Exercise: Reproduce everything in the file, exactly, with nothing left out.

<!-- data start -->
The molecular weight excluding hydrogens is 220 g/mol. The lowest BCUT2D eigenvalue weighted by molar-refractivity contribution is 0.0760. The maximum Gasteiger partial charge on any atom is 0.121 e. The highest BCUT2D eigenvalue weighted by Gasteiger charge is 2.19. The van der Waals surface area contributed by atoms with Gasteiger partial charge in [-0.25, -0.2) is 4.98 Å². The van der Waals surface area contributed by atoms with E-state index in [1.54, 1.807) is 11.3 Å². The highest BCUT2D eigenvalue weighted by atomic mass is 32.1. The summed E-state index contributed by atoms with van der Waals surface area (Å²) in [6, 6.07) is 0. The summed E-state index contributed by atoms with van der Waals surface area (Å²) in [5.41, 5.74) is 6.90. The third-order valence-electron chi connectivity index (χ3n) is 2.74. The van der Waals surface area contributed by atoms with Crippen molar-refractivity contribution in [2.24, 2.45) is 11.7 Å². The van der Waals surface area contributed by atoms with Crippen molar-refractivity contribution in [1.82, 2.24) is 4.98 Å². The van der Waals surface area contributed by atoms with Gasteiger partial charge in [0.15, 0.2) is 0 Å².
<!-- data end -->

The molecular weight excluding hydrogens is 220 g/mol. The lowest BCUT2D eigenvalue weighted by molar-refractivity contribution is 0.0760. The maximum Gasteiger partial charge on any atom is 0.121 e. The highest BCUT2D eigenvalue weighted by Gasteiger charge is 2.19. The van der Waals surface area contributed by atoms with Gasteiger partial charge in [-0.25, -0.2) is 4.98 Å². The van der Waals surface area contributed by atoms with E-state index in [1.54, 1.807) is 11.3 Å². The highest BCUT2D eigenvalue weighted by atomic mass is 32.1. The summed E-state index contributed by atoms with van der Waals surface area (Å²) in [6, 6.07) is 0. The summed E-state index contributed by atoms with van der Waals surface area (Å²) in [5.41, 5.74) is 6.90. The third-order valence-electron chi connectivity index (χ3n) is 2.74. The van der Waals surface area contributed by atoms with Crippen molar-refractivity contribution in [2.24, 2.45) is 11.7 Å². The van der Waals surface area contributed by atoms with Crippen molar-refractivity contribution in [1.82, 2.24) is 4.98 Å². The van der Waals surface area contributed by atoms with Gasteiger partial charge in [0.15, 0.2) is 0 Å².